Can tunes hijack our perception? Turns out it may be able to. Music can have a brain-bending effect on how we process the days of our lives.

Composer Jonathan Berger wrote a recent essay in Nautilus and went into detail about some of the most confounding effects of music. Clocks keep track of the objective end of things, but our brains and bodies can perceive time with an entirely different rhythm.

Berger describes this as "pysiological metronomes". "This other time creates a parallel temporal world in which we are prone to lose ourselves," he says. When we're engaged, our introspective pre-frontal cortex "switches off"—which allows us to go all Zen.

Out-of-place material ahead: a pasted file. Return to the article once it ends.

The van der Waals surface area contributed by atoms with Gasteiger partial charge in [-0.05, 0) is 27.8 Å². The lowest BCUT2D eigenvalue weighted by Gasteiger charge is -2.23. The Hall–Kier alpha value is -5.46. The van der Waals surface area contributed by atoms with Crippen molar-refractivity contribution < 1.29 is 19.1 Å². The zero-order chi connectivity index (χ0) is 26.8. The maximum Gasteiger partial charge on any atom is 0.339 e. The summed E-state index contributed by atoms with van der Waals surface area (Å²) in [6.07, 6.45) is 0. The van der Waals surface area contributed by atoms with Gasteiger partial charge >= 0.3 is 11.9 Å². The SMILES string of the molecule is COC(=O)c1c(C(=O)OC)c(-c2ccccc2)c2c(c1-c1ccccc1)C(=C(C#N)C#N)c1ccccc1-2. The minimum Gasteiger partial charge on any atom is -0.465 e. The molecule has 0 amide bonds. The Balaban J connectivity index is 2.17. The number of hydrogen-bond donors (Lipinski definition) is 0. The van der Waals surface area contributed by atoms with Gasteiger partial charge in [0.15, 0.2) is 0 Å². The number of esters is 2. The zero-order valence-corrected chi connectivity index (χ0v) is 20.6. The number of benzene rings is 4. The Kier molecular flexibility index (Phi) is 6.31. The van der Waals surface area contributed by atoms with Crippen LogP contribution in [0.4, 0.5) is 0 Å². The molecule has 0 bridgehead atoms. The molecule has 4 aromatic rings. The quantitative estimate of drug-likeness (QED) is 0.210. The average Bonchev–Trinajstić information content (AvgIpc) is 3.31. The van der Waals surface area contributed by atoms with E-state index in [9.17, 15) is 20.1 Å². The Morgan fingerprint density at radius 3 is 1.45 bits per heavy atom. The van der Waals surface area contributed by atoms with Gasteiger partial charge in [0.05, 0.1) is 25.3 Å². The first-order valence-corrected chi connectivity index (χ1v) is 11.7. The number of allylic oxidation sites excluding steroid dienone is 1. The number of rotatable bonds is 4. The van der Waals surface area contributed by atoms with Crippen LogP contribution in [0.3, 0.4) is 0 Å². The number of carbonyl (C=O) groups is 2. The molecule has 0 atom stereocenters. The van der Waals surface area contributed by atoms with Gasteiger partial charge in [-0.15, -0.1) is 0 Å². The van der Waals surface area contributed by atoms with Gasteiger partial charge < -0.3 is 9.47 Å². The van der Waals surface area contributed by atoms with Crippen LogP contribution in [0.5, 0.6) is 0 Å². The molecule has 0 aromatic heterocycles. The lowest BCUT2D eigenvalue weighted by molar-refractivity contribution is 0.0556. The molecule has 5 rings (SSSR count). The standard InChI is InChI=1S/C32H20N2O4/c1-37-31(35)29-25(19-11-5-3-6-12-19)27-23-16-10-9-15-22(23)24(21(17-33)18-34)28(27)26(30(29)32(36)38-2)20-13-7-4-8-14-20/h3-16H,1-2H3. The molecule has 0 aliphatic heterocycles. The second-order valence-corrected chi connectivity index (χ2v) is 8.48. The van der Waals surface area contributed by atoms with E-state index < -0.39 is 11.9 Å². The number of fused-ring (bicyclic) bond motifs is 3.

Berger includes data that seems tailor-made for marketers—apparently people spend more time shopping for groceries and buy more drinks at the bar if the background soundtrack is slow—and for drivers, too.

Head over to Nautilus for more specifics on the neuroscience of music.